June: As foreclosure rates continued to rise in the first quarter, the President once again asks Congress to take the necessary measures to address this challenge, saying "we need to pass legislation to reform Fannie Mae and Freddie Mac." (President George W. Bush, Remarks At Swearing In Ceremony For Secretary Of Housing And Urban Development, Washington, D.C., 6/6/08)
July: Congress heeds the President's call for action and passes reform legislation for Fannie Mae and Freddie Mac as it becomes clear that the institutions are failing.
September: Democrats in Congress forget their previous objections to GSE reforms, as Senator Dodd questions "why weren't we doing more, why did we wait almost a year before there were any significant steps taken to try to deal with this problem? … I have a lot of questions about where was the administration over the last eight years." (Dawn Kopecki, "Fannie Mae, Freddie 'House Of Cards' Prompts Takeover," Bloomberg, 9/9/08) (Ref: http://georgewbush-whitehouse.archives.gov/news/releases/2008/10/20081009-10.html).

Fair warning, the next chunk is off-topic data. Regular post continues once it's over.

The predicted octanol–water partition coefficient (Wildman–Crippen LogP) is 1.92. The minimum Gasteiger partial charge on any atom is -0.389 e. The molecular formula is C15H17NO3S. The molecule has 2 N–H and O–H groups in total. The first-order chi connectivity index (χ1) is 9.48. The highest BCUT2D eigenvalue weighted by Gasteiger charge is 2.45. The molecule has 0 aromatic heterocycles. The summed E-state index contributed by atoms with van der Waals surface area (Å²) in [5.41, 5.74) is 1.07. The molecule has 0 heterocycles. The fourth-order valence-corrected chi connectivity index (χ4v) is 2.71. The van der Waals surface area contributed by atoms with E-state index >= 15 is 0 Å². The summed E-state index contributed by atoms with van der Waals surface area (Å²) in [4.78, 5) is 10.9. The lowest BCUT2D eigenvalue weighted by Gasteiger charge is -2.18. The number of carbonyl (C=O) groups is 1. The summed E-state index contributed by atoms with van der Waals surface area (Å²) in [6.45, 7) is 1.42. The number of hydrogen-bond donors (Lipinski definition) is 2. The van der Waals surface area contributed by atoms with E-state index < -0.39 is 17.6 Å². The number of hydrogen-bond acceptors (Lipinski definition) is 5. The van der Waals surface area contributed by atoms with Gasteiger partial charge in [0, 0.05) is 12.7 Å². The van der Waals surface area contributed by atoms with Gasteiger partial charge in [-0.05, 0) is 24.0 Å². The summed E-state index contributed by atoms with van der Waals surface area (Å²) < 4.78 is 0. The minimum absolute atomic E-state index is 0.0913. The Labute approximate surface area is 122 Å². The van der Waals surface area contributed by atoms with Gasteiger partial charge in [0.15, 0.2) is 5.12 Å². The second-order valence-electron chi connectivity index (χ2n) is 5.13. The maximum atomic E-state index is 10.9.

National security and presidential power controversies
Bush's presidency had been characterized by the unitary executive theory, which is a vigorous defense of "executive privilege", evidenced in such acts as signing Executive Order 13233, which suspends the release of presidential papers, tight control of Congressional inquiries into White House officers such as in the 9/11 Commission's interviews with Condoleezza Rice, Bush and Dick Cheney, and the generally high level of coordination between the White House, Congressional Republicans and Senate Republicans in both of Bush's terms. Many commentators have claimed that deference to executive privilege was one of the principal considerations in Bush's administration, when he proposed his three nominations for the Supreme Court, and appointed John R. Bolton to the United Nations.